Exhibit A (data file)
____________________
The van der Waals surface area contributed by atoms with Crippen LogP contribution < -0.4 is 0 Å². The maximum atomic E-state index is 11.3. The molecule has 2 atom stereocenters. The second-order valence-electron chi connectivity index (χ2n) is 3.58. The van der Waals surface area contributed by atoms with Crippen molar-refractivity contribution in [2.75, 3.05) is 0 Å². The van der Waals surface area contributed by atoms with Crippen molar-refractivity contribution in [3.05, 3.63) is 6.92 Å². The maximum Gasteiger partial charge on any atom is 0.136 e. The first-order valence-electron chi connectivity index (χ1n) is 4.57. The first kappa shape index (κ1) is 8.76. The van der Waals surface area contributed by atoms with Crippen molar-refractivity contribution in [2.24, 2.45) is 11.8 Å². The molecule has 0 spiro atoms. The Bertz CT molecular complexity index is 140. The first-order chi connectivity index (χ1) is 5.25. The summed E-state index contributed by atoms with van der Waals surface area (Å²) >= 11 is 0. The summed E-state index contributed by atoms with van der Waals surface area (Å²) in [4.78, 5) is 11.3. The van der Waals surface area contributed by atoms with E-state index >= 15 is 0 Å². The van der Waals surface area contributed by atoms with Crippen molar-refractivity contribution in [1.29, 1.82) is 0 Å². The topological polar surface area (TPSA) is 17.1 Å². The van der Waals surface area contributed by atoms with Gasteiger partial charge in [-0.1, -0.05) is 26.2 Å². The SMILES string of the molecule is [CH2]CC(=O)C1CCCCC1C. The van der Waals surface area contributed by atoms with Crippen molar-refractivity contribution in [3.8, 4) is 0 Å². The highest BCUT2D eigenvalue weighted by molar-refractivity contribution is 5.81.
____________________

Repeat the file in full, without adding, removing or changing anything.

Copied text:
The van der Waals surface area contributed by atoms with Crippen LogP contribution < -0.4 is 0 Å². The maximum atomic E-state index is 11.3. The molecule has 2 atom stereocenters. The second-order valence-electron chi connectivity index (χ2n) is 3.58. The van der Waals surface area contributed by atoms with Crippen molar-refractivity contribution in [2.75, 3.05) is 0 Å². The van der Waals surface area contributed by atoms with Crippen molar-refractivity contribution in [3.05, 3.63) is 6.92 Å². The maximum Gasteiger partial charge on any atom is 0.136 e. The first-order valence-electron chi connectivity index (χ1n) is 4.57. The first kappa shape index (κ1) is 8.76. The van der Waals surface area contributed by atoms with Crippen molar-refractivity contribution in [2.24, 2.45) is 11.8 Å². The molecule has 0 spiro atoms. The Bertz CT molecular complexity index is 140. The first-order chi connectivity index (χ1) is 5.25. The summed E-state index contributed by atoms with van der Waals surface area (Å²) >= 11 is 0. The summed E-state index contributed by atoms with van der Waals surface area (Å²) in [4.78, 5) is 11.3. The van der Waals surface area contributed by atoms with E-state index >= 15 is 0 Å². The van der Waals surface area contributed by atoms with Crippen molar-refractivity contribution in [1.29, 1.82) is 0 Å². The topological polar surface area (TPSA) is 17.1 Å². The van der Waals surface area contributed by atoms with Gasteiger partial charge in [-0.1, -0.05) is 26.2 Å². The SMILES string of the molecule is [CH2]CC(=O)C1CCCCC1C. The van der Waals surface area contributed by atoms with Crippen molar-refractivity contribution in [3.8, 4) is 0 Å². The highest BCUT2D eigenvalue weighted by molar-refractivity contribution is 5.81.